By Yuval Levin –
Over at the New Yorker, Adam Gopnik assures us that Adam Smith would have had no trouble with Barack Obama’s recent remarks about how the existence of public roads nullifies the significance of individual accomplishment and justifies the administrative state.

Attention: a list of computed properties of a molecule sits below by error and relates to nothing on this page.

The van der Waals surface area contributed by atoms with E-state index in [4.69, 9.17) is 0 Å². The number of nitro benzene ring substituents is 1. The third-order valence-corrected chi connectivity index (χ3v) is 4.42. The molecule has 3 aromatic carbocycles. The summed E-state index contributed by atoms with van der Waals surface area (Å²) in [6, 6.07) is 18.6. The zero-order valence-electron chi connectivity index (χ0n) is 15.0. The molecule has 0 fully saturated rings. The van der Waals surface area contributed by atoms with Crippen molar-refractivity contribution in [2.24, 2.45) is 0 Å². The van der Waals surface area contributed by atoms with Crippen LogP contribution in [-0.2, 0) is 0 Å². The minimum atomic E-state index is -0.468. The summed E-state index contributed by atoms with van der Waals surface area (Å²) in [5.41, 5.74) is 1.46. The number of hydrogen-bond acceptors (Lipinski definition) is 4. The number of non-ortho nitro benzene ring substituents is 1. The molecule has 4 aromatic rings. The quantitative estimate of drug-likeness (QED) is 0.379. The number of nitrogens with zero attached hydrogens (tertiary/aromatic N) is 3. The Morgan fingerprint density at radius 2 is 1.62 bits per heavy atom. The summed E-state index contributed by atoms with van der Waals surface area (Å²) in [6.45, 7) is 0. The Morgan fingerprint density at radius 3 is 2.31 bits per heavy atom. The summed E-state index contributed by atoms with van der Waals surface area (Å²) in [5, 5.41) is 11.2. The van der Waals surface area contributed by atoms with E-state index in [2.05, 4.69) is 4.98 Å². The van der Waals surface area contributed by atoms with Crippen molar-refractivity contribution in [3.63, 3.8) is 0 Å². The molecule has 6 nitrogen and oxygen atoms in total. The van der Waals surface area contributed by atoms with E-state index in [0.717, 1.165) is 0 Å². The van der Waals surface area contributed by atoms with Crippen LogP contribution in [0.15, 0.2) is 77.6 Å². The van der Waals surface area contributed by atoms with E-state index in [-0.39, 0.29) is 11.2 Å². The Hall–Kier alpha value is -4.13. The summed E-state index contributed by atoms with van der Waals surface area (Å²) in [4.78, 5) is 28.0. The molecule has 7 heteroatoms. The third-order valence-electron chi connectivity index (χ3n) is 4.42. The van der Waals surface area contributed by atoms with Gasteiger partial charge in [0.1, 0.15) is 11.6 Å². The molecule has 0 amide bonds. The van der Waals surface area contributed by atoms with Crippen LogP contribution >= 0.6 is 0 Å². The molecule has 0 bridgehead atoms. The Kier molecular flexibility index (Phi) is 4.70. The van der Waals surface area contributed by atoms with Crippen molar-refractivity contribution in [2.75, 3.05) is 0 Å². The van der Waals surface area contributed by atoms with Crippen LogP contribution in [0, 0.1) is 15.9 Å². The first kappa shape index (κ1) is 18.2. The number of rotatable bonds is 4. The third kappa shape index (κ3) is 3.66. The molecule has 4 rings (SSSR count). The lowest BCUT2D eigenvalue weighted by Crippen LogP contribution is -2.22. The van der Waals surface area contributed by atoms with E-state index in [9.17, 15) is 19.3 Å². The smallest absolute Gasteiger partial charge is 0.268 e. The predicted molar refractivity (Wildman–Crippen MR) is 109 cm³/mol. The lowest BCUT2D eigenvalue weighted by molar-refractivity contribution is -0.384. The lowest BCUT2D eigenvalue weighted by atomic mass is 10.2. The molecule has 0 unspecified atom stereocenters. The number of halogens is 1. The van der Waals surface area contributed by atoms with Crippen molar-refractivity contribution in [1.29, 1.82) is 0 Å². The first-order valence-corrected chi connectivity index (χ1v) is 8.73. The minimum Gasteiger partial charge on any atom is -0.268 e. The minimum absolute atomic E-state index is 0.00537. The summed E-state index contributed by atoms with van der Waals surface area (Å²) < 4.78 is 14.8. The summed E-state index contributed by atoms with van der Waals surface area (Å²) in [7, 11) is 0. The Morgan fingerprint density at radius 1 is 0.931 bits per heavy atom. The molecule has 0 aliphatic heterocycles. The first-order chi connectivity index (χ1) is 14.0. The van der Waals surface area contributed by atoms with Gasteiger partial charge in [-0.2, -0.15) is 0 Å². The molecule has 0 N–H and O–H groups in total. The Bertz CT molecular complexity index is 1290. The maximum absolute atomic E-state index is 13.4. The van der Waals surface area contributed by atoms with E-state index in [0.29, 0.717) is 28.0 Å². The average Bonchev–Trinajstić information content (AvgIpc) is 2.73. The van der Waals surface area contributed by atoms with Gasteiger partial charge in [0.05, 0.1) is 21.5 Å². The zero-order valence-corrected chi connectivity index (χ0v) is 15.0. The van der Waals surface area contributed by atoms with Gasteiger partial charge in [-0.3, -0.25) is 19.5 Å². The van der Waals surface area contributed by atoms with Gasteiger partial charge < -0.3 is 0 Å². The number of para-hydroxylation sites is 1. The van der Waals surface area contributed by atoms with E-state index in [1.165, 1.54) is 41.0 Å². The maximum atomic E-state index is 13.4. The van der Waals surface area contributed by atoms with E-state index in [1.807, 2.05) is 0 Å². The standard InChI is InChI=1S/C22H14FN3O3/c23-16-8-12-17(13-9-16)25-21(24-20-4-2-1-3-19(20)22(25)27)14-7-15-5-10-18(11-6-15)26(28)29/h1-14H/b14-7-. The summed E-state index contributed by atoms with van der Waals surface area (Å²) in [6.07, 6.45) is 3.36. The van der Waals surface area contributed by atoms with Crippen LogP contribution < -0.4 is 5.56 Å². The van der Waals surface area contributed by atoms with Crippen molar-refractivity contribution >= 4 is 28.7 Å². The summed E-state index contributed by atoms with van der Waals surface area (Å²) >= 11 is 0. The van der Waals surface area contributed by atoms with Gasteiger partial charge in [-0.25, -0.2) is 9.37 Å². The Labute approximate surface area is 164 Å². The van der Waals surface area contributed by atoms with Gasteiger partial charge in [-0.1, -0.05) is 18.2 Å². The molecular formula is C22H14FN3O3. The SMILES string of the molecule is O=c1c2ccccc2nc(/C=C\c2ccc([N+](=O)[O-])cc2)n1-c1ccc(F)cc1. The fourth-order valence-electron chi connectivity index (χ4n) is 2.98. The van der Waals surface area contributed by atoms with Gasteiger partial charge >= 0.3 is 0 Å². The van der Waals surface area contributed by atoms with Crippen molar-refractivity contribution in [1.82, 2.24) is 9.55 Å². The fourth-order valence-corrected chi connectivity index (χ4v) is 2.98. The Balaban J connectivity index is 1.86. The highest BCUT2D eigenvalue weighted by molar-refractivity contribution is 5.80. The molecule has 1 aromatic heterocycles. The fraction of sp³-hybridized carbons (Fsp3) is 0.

Count me a skeptic. Gopnik is certainly right to say that Smith believed that markets were created and sustained by public policy, and that building infrastructure is an important public purpose which government should pursue. Everyone else believes that too. Obama’s assertion that his opponents disagree with that is preposterous. But as Gopnik also notes, Smith was an ardent critic of what we today would call crony capitalism. His case for the approach he lays out in The Wealth of Nations begins from a critique of the then-reigning economic approach known as mercantilism, under which each of the European powers set market rules that served the interests of a few large domestic manufacturers and trading companies that worked closely with the government—putting economic policy in the service of what they took to be the national interest, in order to advance the nation’s trading position. Smith argued that legislators should instead govern the market in the interest of the common consumer, and that the interest of that consumer would be best served by intense, open competition among producers that did not privilege large and well-connected businesses over smaller and newer rivals.